The Raft


Packed to the gills with beach and baby gear, the young couple sang along to their scratchy car radio when their favorite song of the summer came on. “I Can’t Stop Loving You, I’ve made up my mind…,” they belted out, hoping their toddler wouldn’t wake up from her nap in the back seat. Janet and Robert went to the ocean on every vacation before they had Emma, and they hoped she loved it as much as they did.

Not too many cars were on the beach since it was a weekday, and Robert skillfully drove onto the beach finding just the right spot. Still humming the Ray Charles tune, they unloaded the gear and the baby, setting up camp and settling in on what seemed to be the most beautiful sunny, summer day. Chubby and adorable at 18 months old, they watched as Emma played happily, flinging fat fistfulls of the damp sand in no particular direction. Everything about the beach fascinated her. The warm water and gentle surf soon lured Dad and baby to its edge. Emma slapped the water as a wave came to her, squealing every time the salty water retreated. Then she had the idea to chase the wave, and toddled straight in without any hesitation. Robert was close behind, keeping her safe, happy knowing that this area was quite shallow.

After the requisite sandy lunch on the beach, Janet dragged the raft to the water and placed Emma right in the middle. Robert had collected his camera gear from the car, the Kodak Motormatic that he was so proud of, and carefully planned his shots for the first beach portrait of Emma. Jan pulled the raft a little ways out into the gentle surf.

She looked over at Rob taking his precious pictures. “We’re so young. We should never have had this baby.”

“What? What are you talking about? Emma is awesome!”

“No, she’s not that awesome,” she sighed. “I’m so tired, and I can’t work, and I just want to have fun again. Be a couple. No responsibilities.”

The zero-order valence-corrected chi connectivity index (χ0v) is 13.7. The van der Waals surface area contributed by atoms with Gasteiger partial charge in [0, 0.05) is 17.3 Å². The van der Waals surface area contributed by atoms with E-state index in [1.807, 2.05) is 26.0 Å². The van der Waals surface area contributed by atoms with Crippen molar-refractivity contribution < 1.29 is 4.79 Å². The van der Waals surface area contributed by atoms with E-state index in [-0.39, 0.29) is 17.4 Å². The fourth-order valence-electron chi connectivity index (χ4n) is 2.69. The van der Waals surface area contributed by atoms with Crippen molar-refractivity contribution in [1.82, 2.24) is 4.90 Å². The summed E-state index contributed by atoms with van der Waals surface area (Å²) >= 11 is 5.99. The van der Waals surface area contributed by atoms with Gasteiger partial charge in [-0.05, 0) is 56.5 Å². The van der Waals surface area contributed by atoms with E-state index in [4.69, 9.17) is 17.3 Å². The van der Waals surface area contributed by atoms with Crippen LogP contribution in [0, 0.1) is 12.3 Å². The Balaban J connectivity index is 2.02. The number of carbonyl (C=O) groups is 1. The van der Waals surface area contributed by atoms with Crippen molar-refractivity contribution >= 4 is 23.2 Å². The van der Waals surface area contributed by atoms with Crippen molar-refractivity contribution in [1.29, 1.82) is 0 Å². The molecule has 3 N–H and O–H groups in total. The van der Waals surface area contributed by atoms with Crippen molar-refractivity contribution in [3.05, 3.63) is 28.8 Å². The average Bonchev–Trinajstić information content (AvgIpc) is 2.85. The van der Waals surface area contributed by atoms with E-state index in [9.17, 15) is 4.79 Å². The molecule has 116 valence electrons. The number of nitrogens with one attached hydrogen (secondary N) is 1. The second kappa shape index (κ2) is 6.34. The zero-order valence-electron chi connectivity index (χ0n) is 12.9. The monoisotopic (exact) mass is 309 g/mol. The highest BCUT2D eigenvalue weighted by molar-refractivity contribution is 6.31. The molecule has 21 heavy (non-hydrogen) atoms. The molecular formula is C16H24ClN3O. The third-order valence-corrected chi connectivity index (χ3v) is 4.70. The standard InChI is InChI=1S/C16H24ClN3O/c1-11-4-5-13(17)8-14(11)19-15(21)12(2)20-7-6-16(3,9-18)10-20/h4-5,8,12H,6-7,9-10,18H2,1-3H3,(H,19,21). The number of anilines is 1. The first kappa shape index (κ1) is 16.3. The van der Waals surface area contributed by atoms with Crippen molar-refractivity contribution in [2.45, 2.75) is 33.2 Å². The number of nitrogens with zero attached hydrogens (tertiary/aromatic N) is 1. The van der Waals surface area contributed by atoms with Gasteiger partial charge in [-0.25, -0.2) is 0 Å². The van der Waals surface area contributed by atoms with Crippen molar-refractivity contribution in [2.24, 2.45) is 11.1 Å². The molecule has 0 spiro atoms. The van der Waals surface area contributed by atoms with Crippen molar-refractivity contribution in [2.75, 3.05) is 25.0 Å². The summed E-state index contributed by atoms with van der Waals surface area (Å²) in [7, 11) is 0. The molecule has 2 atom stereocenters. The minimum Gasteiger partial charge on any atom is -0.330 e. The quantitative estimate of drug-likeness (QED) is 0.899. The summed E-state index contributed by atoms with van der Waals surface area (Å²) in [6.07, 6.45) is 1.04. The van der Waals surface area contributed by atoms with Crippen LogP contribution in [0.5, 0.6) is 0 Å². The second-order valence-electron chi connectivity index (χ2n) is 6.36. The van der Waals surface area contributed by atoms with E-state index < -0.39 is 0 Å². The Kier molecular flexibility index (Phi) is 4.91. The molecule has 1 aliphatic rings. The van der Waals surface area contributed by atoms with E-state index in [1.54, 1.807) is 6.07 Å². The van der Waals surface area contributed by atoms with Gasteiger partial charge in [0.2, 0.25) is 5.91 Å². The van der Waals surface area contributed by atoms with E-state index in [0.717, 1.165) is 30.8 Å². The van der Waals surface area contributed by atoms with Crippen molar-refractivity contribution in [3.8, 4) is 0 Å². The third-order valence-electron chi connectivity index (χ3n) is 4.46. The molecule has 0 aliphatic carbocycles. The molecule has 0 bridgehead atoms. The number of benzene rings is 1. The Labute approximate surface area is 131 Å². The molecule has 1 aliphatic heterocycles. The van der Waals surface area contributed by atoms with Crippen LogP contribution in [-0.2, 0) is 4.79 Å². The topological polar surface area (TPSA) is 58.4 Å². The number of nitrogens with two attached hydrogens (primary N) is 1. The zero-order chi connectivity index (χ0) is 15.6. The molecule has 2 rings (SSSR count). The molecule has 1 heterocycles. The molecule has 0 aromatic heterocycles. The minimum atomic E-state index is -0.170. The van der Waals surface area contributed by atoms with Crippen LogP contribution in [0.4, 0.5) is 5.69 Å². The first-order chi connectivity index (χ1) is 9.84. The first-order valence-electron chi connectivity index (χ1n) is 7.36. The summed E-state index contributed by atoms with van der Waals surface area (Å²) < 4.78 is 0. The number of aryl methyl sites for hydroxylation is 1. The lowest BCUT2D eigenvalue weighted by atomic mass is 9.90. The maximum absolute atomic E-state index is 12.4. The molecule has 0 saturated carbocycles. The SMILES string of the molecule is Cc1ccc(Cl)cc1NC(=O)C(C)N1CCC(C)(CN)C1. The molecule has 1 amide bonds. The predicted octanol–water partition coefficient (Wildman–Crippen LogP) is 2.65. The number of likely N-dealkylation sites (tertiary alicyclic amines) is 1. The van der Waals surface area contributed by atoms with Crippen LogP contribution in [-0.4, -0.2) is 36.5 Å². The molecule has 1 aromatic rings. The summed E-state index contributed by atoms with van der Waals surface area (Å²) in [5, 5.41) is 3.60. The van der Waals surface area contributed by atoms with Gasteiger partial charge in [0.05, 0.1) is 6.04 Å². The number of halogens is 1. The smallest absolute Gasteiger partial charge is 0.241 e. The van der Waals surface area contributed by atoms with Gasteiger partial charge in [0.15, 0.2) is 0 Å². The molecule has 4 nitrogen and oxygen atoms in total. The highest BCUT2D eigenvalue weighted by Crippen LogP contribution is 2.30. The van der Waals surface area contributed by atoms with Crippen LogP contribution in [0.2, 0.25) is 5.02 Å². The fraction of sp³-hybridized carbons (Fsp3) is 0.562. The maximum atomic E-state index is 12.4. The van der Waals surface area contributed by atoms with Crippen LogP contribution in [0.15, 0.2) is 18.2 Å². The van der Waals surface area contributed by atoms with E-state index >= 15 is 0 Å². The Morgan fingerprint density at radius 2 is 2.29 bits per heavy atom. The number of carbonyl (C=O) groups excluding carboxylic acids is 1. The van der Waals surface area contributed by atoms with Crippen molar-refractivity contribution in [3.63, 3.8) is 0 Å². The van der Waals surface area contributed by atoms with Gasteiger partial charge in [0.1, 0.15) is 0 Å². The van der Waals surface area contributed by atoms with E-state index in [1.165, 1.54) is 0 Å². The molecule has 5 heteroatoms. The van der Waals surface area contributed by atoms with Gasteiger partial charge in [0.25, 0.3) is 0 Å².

Emma bobbed in her raft, and Janet and Rob just stared at each other like strangers.

“What would happen if we just let her drift? Drift away. She’s so happy in that little raft. No one would even notice.”

More staring, more silence. Rob’s face stuck in a look of disbelief, he began to yell, “Are you fucking kidding me?! What? She just disappears and no one will ask where she is? You can’t be serious. Of course people would notice. That’s just fucking stupid! What the hell is wrong with you?!!”

Minutes passed and they kept staring, Janet stone-faced and silent. When they looked back out toward the water, there was no sign of the raft, no sign of Emma. Rob splashed out into the water, swimming when it got too deep. Spotting Emma, still bobbing along, Rob caught up, sputtering, “Thank God, Emma. You’re okay. Oh my God. Your mom. I just don’t know who she is,” continuing to speak gently to her as he grabbed the handle on the raft, and pulled her back to the beach.

Robert dragged Emma and her raft up onto their perfect beach spot, and saw nothing. The car, all the beach gear. Gone. Janet never looked back. And Rob? He stood up a little straighter. He would be all the parent Emma ever needed.

Today’s fiction story is based on the prompt from both last week’s and this week’s challenge. While I’ve been steering clear of the fiction grid, this is an unmoderated week, so I’m giving it a go.

10 thoughts on “The Raft

  1. I really like the conceit of your story, Ellen. I’m sure most parents have questioned at the oddest times their choices to have a kid. You set up the idyllic beginning and the angry end well; there’s tension between the two. Take another look at your first sentence: you have the couple packed to the gills when I think you mean the car. I would have liked something small in the beginning to hint that maybe not everything was right with Jan. I hope you’ll keep posting to the fiction|poetry challenge!


    1. Holy cow! Really it was a kangaroo family, packed to the gills. Apparently they love the beach. Thank you for that observation. I had pondered giving a hint about Jan’s state of mind, and think it would be useful. Thank you for your kind words and your encouragement!


  2. I don’t know if you planned it, but I realized at the end that Jan was only present in the story when they were singing and then again when she spoke. She was gone in the in-between. Deliberate or happy accident…still brilliant.

    Liked by 1 person

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